There was no mention of an apology to Gaines in the memo. But the former NCAA swimming star reacted to the memo on her Twitter account.

“The police presence was excessive and inappropriate.” … “Violence Spread by Riley Gaines.”

“All to share my life experience of competing with men and why it is harmful not to play sex-protected sports… At the very least, we can agree that SFSU should be held accountable.”

Associated Students serve as student government at SFSU.

Gaines barricaded herself in a room at the university Thursday night after she said she was physically assaulted after speaking to students about saving women’s sports at a Turning Point USA and Leadership Institute event on campus.

Louis Barker, Riley’s husband, said he had brief conversations with her while she barricaded herself in the room for nearly three hours.


“She told me that she was hit several times by a guy in a dress. I was shaking. “She was under police protection and she was still run over by a man in a dress.”

Gaines shared footage she took of herself, which shows how the police kicked her out of the hall under a flurry of verbal attacks from detractors surrounding her.

“Prisoners run an orphanage at SFSU… I was ambushed and beaten twice by a man,” Gaines tweeted. “This is proof that women need spaces that are safe from sex. Reassures me even more that I am doing everything right. When they want you to be quiet, speak louder.”

Footage released to social media by the Golden Gate Xpress, the school’s newspaper, shows a small protest ahead of Gaines’ arrival at school on Thursday night.

Other footage from the online store shows how the protest grew and eventually became so chaotic that police led Gaines out of the room and down a hallway and barricaded him in a separate room.

While she was being moved to a safer location, protesters were videotaped chanting phrases like “go to hell home” and “transgender women are women” while displaying transgender flags on the walls of the school.

Former University of Kentucky swimmer Riley Gaines speaks during a rally on January 12, 2023 ahead of the NCAA convention in San Antonio.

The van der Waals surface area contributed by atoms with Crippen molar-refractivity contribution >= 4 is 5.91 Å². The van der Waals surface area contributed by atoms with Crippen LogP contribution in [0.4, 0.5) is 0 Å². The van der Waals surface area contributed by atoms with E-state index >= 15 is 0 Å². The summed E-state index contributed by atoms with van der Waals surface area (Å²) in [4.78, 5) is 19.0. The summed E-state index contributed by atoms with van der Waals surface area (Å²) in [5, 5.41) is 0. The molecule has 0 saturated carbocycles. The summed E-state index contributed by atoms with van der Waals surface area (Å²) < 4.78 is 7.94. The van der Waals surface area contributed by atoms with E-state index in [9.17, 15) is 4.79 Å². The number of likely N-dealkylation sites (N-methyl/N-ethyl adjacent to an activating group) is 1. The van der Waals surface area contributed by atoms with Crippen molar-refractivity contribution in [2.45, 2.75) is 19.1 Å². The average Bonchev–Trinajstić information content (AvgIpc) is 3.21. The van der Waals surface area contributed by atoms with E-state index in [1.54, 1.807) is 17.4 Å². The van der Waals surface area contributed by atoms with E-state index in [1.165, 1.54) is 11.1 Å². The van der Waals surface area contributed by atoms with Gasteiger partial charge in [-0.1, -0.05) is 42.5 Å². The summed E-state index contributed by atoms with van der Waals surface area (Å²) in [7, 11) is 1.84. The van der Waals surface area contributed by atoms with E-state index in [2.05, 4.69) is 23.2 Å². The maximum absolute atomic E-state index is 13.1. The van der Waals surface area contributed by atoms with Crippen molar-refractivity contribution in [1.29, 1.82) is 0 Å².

Former University of Kentucky swimmer Riley Gaines speaks during a rally on January 12, 2023 ahead of the NCAA convention in San Antonio. (AP Photo/Darren Abate)


The publication also shared images showing some TPUSA employees being detained and taken out of the protest site. Chris Trudell, assistant dean of student affairs, reportedly tried to defuse the situation.

Kyle Morris of Fox News contributed to this report.

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Spencer Haywood: NBA star who opened the door to generations of geeks | NBA



WITHPenser Haywood stood in the Cincinnati snow, freezing his ass. The stylish green and gold Seattle SuperSonics flared trousers he wore offered little protection from the cold wind, which could flare out the hips due to the wide bottom of the ankle. The short-sleeve top didn’t help much either. The 1970s had just begun, but Haywood’s career, as remarkable as it had been as a former ABA Rookie of the Year and MVP, was once again stalled. But for the future, a multiple participant in the All-Star Game, who later worked substance abuse problems while in the NBA with the Los Angeles Lakers, it wasn’t because of any personal or professional infraction that he stood up on a freezing night. No, he was in the process of changing the league forever. Thus, he was not even allowed to stand on the court of the Cincinnati Royals, opposite Tiny Archibald and Norm Van Lier, or go back to the locker room and get his street clothes. He was an “illegal player” and was banned from the game before it even started because he was just in court fighting a bigger battle.